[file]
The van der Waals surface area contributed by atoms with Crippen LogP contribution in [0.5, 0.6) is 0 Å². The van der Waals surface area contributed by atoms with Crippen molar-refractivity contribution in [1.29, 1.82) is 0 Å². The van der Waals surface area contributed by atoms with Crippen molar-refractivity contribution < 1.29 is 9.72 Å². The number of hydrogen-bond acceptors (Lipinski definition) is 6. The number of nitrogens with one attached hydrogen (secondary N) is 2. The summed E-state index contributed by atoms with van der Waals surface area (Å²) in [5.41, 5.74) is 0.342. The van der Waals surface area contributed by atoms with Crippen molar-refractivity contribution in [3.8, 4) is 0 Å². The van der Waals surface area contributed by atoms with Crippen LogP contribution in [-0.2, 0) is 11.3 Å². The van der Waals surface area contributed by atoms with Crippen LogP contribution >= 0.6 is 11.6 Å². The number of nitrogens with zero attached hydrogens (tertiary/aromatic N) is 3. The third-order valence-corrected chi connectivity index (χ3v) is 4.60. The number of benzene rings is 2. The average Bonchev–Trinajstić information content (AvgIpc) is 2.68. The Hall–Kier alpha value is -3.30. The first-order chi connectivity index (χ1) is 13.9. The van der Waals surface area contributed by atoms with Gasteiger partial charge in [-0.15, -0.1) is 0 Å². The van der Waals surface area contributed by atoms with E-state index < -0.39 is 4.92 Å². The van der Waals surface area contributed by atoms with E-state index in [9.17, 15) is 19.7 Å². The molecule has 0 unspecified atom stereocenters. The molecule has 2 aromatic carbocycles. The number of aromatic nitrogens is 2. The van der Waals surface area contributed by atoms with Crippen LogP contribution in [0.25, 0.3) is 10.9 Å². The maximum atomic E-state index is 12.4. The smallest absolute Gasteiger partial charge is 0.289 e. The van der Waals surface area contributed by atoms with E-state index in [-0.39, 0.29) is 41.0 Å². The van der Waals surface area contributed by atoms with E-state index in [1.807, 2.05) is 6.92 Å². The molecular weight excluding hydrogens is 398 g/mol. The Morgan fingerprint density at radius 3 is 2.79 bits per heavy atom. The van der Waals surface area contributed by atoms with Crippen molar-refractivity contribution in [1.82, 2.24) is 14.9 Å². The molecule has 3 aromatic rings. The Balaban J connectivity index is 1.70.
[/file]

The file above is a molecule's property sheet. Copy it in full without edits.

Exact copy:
The van der Waals surface area contributed by atoms with Crippen LogP contribution in [0.5, 0.6) is 0 Å². The van der Waals surface area contributed by atoms with Crippen molar-refractivity contribution in [1.29, 1.82) is 0 Å². The van der Waals surface area contributed by atoms with Crippen molar-refractivity contribution < 1.29 is 9.72 Å². The number of hydrogen-bond acceptors (Lipinski definition) is 6. The number of nitrogens with one attached hydrogen (secondary N) is 2. The summed E-state index contributed by atoms with van der Waals surface area (Å²) in [5.41, 5.74) is 0.342. The van der Waals surface area contributed by atoms with Crippen molar-refractivity contribution in [3.8, 4) is 0 Å². The van der Waals surface area contributed by atoms with Crippen LogP contribution in [-0.2, 0) is 11.3 Å². The van der Waals surface area contributed by atoms with Crippen LogP contribution >= 0.6 is 11.6 Å². The number of nitrogens with zero attached hydrogens (tertiary/aromatic N) is 3. The third-order valence-corrected chi connectivity index (χ3v) is 4.60. The number of benzene rings is 2. The average Bonchev–Trinajstić information content (AvgIpc) is 2.68. The Hall–Kier alpha value is -3.30. The first-order chi connectivity index (χ1) is 13.9. The van der Waals surface area contributed by atoms with Gasteiger partial charge in [-0.15, -0.1) is 0 Å². The van der Waals surface area contributed by atoms with E-state index < -0.39 is 4.92 Å². The van der Waals surface area contributed by atoms with E-state index in [9.17, 15) is 19.7 Å². The molecule has 0 unspecified atom stereocenters. The molecule has 2 aromatic carbocycles. The number of aromatic nitrogens is 2. The van der Waals surface area contributed by atoms with Crippen LogP contribution in [0.25, 0.3) is 10.9 Å². The maximum atomic E-state index is 12.4. The smallest absolute Gasteiger partial charge is 0.289 e. The van der Waals surface area contributed by atoms with E-state index in [-0.39, 0.29) is 41.0 Å². The van der Waals surface area contributed by atoms with E-state index in [1.807, 2.05) is 6.92 Å². The molecular weight excluding hydrogens is 398 g/mol. The Morgan fingerprint density at radius 3 is 2.79 bits per heavy atom. The van der Waals surface area contributed by atoms with Crippen molar-refractivity contribution in [1.82, 2.24) is 14.9 Å². The molecule has 3 aromatic rings. The Balaban J connectivity index is 1.70.